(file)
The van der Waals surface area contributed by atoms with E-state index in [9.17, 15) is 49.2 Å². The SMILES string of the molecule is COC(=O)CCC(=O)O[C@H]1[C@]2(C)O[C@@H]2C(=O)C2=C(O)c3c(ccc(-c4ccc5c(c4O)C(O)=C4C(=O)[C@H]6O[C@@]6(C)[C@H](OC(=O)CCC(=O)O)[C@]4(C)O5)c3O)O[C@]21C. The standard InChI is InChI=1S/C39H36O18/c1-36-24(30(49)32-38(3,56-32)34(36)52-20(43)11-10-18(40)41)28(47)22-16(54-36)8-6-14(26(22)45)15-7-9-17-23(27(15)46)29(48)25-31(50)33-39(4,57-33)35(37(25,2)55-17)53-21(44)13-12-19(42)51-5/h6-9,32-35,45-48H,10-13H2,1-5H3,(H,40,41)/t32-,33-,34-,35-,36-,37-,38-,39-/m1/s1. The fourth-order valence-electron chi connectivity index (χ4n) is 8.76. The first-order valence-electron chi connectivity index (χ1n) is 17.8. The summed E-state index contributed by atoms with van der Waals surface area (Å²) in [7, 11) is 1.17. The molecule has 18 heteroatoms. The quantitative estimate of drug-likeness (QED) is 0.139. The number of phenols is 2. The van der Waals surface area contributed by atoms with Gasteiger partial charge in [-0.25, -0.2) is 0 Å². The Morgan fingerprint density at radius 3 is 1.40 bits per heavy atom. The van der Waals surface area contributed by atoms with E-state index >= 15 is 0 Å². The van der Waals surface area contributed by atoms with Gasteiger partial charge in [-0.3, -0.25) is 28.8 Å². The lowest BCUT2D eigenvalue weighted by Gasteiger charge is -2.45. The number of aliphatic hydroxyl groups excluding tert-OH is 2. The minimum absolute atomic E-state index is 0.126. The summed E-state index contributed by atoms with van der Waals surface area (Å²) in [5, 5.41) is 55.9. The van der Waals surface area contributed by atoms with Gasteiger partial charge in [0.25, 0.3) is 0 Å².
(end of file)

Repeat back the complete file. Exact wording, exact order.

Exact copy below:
The van der Waals surface area contributed by atoms with E-state index in [9.17, 15) is 49.2 Å². The SMILES string of the molecule is COC(=O)CCC(=O)O[C@H]1[C@]2(C)O[C@@H]2C(=O)C2=C(O)c3c(ccc(-c4ccc5c(c4O)C(O)=C4C(=O)[C@H]6O[C@@]6(C)[C@H](OC(=O)CCC(=O)O)[C@]4(C)O5)c3O)O[C@]21C. The standard InChI is InChI=1S/C39H36O18/c1-36-24(30(49)32-38(3,56-32)34(36)52-20(43)11-10-18(40)41)28(47)22-16(54-36)8-6-14(26(22)45)15-7-9-17-23(27(15)46)29(48)25-31(50)33-39(4,57-33)35(37(25,2)55-17)53-21(44)13-12-19(42)51-5/h6-9,32-35,45-48H,10-13H2,1-5H3,(H,40,41)/t32-,33-,34-,35-,36-,37-,38-,39-/m1/s1. The fourth-order valence-electron chi connectivity index (χ4n) is 8.76. The first-order valence-electron chi connectivity index (χ1n) is 17.8. The summed E-state index contributed by atoms with van der Waals surface area (Å²) in [7, 11) is 1.17. The molecule has 18 heteroatoms. The quantitative estimate of drug-likeness (QED) is 0.139. The number of phenols is 2. The van der Waals surface area contributed by atoms with Gasteiger partial charge in [-0.25, -0.2) is 0 Å². The Morgan fingerprint density at radius 3 is 1.40 bits per heavy atom. The van der Waals surface area contributed by atoms with E-state index >= 15 is 0 Å². The van der Waals surface area contributed by atoms with Gasteiger partial charge in [-0.3, -0.25) is 28.8 Å². The lowest BCUT2D eigenvalue weighted by Gasteiger charge is -2.45. The number of aliphatic hydroxyl groups excluding tert-OH is 2. The minimum absolute atomic E-state index is 0.126. The summed E-state index contributed by atoms with van der Waals surface area (Å²) in [5, 5.41) is 55.9. The van der Waals surface area contributed by atoms with Gasteiger partial charge in [0.25, 0.3) is 0 Å².